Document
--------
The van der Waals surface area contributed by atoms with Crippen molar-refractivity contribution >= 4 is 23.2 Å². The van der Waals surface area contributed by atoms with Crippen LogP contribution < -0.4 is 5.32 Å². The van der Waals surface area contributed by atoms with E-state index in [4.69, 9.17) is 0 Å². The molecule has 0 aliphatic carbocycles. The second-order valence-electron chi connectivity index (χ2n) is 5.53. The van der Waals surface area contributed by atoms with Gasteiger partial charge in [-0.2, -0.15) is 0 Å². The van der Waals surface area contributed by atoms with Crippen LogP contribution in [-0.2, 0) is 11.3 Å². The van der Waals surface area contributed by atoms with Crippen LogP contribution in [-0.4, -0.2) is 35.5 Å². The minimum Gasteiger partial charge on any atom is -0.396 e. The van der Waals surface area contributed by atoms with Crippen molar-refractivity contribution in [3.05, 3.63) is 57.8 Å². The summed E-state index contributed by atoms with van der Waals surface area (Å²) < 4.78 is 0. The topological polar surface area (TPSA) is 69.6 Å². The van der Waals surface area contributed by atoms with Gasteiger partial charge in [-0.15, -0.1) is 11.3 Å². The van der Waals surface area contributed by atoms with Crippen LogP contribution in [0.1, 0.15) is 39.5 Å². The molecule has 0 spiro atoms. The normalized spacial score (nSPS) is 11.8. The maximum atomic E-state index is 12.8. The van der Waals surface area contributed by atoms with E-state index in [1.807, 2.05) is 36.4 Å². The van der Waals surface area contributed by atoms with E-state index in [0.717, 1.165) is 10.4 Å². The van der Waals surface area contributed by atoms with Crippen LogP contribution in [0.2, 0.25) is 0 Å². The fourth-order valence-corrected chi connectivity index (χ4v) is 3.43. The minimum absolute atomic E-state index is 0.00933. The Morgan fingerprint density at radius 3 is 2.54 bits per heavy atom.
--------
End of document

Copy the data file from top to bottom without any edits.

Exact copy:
The van der Waals surface area contributed by atoms with Crippen molar-refractivity contribution >= 4 is 23.2 Å². The van der Waals surface area contributed by atoms with Crippen LogP contribution < -0.4 is 5.32 Å². The van der Waals surface area contributed by atoms with E-state index in [4.69, 9.17) is 0 Å². The molecule has 0 aliphatic carbocycles. The second-order valence-electron chi connectivity index (χ2n) is 5.53. The van der Waals surface area contributed by atoms with Gasteiger partial charge in [-0.2, -0.15) is 0 Å². The van der Waals surface area contributed by atoms with Crippen LogP contribution in [-0.2, 0) is 11.3 Å². The van der Waals surface area contributed by atoms with Crippen LogP contribution in [-0.4, -0.2) is 35.5 Å². The minimum Gasteiger partial charge on any atom is -0.396 e. The van der Waals surface area contributed by atoms with Crippen molar-refractivity contribution in [3.05, 3.63) is 57.8 Å². The summed E-state index contributed by atoms with van der Waals surface area (Å²) < 4.78 is 0. The topological polar surface area (TPSA) is 69.6 Å². The van der Waals surface area contributed by atoms with Gasteiger partial charge in [-0.15, -0.1) is 11.3 Å². The van der Waals surface area contributed by atoms with Crippen LogP contribution in [0.1, 0.15) is 39.5 Å². The molecule has 0 spiro atoms. The normalized spacial score (nSPS) is 11.8. The maximum atomic E-state index is 12.8. The van der Waals surface area contributed by atoms with E-state index in [1.807, 2.05) is 36.4 Å². The van der Waals surface area contributed by atoms with E-state index in [0.717, 1.165) is 10.4 Å². The van der Waals surface area contributed by atoms with Crippen LogP contribution in [0.2, 0.25) is 0 Å². The fourth-order valence-corrected chi connectivity index (χ4v) is 3.43. The minimum absolute atomic E-state index is 0.00933. The Morgan fingerprint density at radius 3 is 2.54 bits per heavy atom.